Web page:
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Introduce Vocabulary: The Lorax (Dr. Seuss)

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Lesson Type: Introduce
Grade: K, 1, 2, 3
Group Size: Small Group, Whole Class
Length: 20 minutes
Goal: After listening to a fiction read-aloud, students will know the meaning of three Tier Two vocabulary words.

Materials: The Lorax (Dr. Seuss), board or chart paper

What to Do


Select three Tier Two vocabulary words to teach your students. A list of suggested words appears below. Write the vocabulary words on the board or on chart paper.


1. Introduce the story.

Today we are going to read a story entitled The Lorax.

2. Introduce the three vocabulary words you have chosen.

Before we read the story, I want to introduce some new words that we will come across. Please repeat each word after I say it.

3. Read the story.

Let’s read the story. Make sure to listen for today’s vocabulary words and to think about how they are used in the story. If you hear a vocabulary word while I am reading, raise your hand.

4. Define key vocabulary words. See definitions below.

Let’s think about our vocabulary words. The word ______________ means ____________. Does anyone remember how this word was used in the text?

Call on students to answer the question. Then refer to the text to show how the word was used in context. Repeat this process for each vocabulary word.


Now let’s practice what we’ve learned.


Glance is a quick look. What’s the word?

I would never stare at the sun; even a quick glance could hurt my eyes. Give this bookcase a glance and see if you can find something you want to read.

I’m going to name some words. If you think the word means a quick look, say glance. Otherwise, stay quiet. Ready?

  • Gaze
  • Stare
  • Peek
  • Glimpse
  • Ogle


Intend means plan to do something. What’s the word?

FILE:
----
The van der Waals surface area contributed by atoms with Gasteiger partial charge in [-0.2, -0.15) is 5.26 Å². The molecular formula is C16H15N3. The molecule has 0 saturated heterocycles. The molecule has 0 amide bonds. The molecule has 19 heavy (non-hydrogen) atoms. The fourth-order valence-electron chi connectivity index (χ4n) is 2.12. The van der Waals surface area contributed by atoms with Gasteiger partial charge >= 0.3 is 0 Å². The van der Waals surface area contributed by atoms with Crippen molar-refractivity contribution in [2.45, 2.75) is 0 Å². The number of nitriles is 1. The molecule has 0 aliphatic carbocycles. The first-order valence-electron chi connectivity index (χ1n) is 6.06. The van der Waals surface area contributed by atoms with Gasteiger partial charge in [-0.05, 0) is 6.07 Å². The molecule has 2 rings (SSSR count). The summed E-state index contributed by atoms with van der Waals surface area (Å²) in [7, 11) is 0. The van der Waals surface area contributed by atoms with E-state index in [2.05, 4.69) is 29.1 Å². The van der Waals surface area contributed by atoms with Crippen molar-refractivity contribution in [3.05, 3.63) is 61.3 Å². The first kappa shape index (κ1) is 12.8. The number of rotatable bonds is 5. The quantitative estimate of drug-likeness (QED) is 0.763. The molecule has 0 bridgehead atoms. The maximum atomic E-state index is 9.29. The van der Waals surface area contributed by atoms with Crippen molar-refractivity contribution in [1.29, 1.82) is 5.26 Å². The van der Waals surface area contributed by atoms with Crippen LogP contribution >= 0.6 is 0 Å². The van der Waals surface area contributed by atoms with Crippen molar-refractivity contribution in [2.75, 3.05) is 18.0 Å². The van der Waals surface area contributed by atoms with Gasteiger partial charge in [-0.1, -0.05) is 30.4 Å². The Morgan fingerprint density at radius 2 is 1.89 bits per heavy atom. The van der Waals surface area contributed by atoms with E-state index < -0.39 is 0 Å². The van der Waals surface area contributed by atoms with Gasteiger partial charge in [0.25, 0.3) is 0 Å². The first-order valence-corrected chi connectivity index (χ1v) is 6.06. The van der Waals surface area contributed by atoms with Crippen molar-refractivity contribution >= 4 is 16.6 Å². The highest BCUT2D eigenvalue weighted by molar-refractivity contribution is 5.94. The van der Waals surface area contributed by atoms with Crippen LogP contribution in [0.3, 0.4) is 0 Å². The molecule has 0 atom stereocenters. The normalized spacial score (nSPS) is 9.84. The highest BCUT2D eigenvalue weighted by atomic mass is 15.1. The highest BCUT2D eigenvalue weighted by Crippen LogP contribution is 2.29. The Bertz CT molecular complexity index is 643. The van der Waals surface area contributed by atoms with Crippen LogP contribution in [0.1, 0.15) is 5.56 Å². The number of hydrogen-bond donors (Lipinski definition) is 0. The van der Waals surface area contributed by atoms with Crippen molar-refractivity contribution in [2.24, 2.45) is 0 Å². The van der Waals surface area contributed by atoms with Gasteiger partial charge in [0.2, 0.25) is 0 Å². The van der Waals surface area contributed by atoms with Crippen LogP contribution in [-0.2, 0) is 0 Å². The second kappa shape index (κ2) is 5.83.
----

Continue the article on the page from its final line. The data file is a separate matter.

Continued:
I don’t intend to go anywhere this evening; I think I’ll just stay home. Did you intend to break my pencil, or was it an accident?

I’m going to name some things you have done. If you thought about and planned to do the thing, say intend. Otherwise, stay quiet. Ready?

  • You were born
  • You did your homework
  • You wore those clothes today
  • You played at recess
  • You live in this town


Lurk means to wait around or wait in hiding. What’s the word?

The people who own the store don’t like it when people lurk around. It’s better to do your business and move on instead of lurking.

I’m going to name some places. If you think it’s OK to wait around or wait in hiding in the place, say lurk. Otherwise, stay quiet. Ready?

  • Your own room
  • At the bank
  • In the hospital
  • At a store
  • In the park


Proper means right and correct. What’s the word?

It’s not proper for a stranger to offer you a ride. You must wear proper clothing when you go hiking; a hat and sturdy shoes.

I’m going to name some actions. If you think the action is right and correct for a child to do, say proper. Otherwise, stay quiet. Ready?

  • Play with blocks
  • Play with matches
  • Eat ice cream
  • Smoke cigarettes
  • Skip


Weary means very tired and worn out. What’s the word?

The woman worked so hard at her job that she was too weary to go out to eat that evening. Does yard work make you weary?

I’m going to name some words. If you think the word means tired and worn out, say weary. Otherwise, stay quiet. Ready?

  • Frisky
  • Exhausted
  • Sleepy
  • Drained
  • Energetic


For Advanced Students:

If time permits, have students create more examples for the vocabulary words.

For Struggling Students:

If time permits, have students record the words on a Vocabulary Discovery Chart or in a Word Journal.

For ELL Students:

In order to help ELL students learn the words, it may be helpful to use realia and/or to teach cognates.

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